Mother's milk is the best gift for a newborn. We ask an expert to address popular myths on breastfeeding and talk about common facts that every new mother should know.
By Leena Ghosh
The birth of a baby is an occasion for celebration for the entire family. But, it is also a time when new mothers get a lot of suggestions and advice from well-meaning friends and relatives. From how much a baby should feed to the diet a new mother must follow, there are many myths regarding breastfeeding.
Lactation consultant, Dr Sonali Santhanam, separates fact from fiction and busts some popular myths about breastfeeding. Here they are:
1. Myth: I can’t breastfeed when I take medication.
Very few medicines get into breast milk in concentrations high enough to affect the baby. If you need to take medicines while breastfeeding, ask your lactation consultant to work with your doctor to figure out the best alternatives.
2. Myth: I can’t breastfeed if I have mastitis or a breast infection.
You can breastfeed even with a breast infection. In fact, it’s important to continue feeding to keep your breasts empty. Sometimes, your baby may reject breast milk if it tastes salty. But, as long as the baby is happy to feed, mothers must continue to breastfeed.
3. Myth: Exercising when breastfeeding will make my milk sour and reduce my milk supply.
This is not true. Moderate exercise can boost your body’s metabolism and help produce more milk.
4. Myth: Babies may be allergic to the lactose in mother’s milk.
There is very little lactose in breast milk. However, there is a small possibility that a baby who is intolerant to cow milk protein may get exposed to it if the protein enters breast milk through the mom’s diet. In such cases, the baby may experience eczema, loose stools, blood or green mucous in stools, or show other signs of allergy.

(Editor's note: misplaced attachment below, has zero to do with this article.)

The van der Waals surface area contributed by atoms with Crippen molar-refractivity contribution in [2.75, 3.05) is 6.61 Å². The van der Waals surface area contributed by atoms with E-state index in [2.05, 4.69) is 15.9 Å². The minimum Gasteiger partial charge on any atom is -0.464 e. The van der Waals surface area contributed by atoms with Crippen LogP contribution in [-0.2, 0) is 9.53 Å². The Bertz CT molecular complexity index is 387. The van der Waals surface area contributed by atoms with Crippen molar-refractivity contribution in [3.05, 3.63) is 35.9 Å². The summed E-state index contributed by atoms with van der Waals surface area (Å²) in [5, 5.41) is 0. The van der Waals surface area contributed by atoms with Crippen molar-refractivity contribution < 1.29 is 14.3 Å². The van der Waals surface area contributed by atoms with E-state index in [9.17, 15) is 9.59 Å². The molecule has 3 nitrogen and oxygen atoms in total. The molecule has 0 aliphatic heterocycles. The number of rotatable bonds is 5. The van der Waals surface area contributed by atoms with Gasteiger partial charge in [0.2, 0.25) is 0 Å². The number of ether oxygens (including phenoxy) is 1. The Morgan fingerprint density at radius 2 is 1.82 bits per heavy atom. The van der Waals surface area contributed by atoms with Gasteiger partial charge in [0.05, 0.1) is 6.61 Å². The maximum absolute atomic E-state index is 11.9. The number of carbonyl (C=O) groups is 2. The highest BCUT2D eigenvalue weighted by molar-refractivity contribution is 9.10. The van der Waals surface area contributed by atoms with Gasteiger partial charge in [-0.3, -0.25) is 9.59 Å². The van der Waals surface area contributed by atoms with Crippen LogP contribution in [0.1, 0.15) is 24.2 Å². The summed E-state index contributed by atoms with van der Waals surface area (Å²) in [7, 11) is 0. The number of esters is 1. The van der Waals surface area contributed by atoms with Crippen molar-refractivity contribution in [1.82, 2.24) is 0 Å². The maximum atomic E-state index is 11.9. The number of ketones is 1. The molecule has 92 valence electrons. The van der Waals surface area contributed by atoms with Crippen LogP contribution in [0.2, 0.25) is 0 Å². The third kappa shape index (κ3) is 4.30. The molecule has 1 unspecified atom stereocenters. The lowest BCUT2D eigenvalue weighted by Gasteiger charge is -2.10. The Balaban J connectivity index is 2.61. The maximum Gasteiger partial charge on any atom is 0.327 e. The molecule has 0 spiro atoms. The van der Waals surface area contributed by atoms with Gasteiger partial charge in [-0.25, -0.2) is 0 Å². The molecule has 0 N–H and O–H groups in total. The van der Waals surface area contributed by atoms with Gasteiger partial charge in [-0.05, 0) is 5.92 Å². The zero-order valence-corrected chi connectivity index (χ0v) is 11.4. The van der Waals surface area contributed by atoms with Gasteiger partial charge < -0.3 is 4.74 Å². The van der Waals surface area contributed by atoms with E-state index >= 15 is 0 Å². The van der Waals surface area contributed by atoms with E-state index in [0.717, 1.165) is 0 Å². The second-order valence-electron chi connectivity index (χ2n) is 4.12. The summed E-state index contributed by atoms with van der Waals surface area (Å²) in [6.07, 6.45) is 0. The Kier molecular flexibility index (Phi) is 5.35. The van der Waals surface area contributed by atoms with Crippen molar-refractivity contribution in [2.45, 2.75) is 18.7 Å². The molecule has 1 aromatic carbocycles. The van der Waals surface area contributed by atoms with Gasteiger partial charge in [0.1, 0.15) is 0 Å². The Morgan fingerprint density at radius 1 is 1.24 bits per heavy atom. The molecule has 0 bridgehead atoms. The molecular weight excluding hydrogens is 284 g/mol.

5. Myth: If I bottle-feed my baby, she will develop nipple confusion and not latch to the breast.
While it’s true that babies may refuse the breast after drinking milk from a bottle, they do not do that because they are confused. When babies begin drinking from a bottle, they develop flow preference, as milk flows faster from a bottle. Therefore, they refuse breastfeeding because it takes more effort on their part.
6. Myth: Big breasts mean more milk.
That’s not true. Size does not matter.
Breastfeeding is a skill that all new mothers need to learn. Following are some of the basics that first-time mothers get wrong at times:
"Breastfeeding is an instinctual and natural act, but it is also an art that is learned day by day" - La Leche League
Indeed, breastfeeding can be challenging at times and you get to learn something new about it all the time. But, do not get disheartened when you face hurdles. Talk to experts and to your doctor to seek help whenever you need it. After all, breast milk is the best milk and mothers always know what's best for their child!
Dr Sonali Santhanam is an American Board Certified Physical Therapist specialising in back pain and pelvic floor dysfunction. She has a Doctorate and a Masters degree from the University of Pittsburgh (USA). She is also a Certified HypnoBirthing Practitioner and Lactation Counsellor. A devoted mother of two, Dr Sonali’s perinatal programs support women from pre-conception to well after they have birthed their babies.
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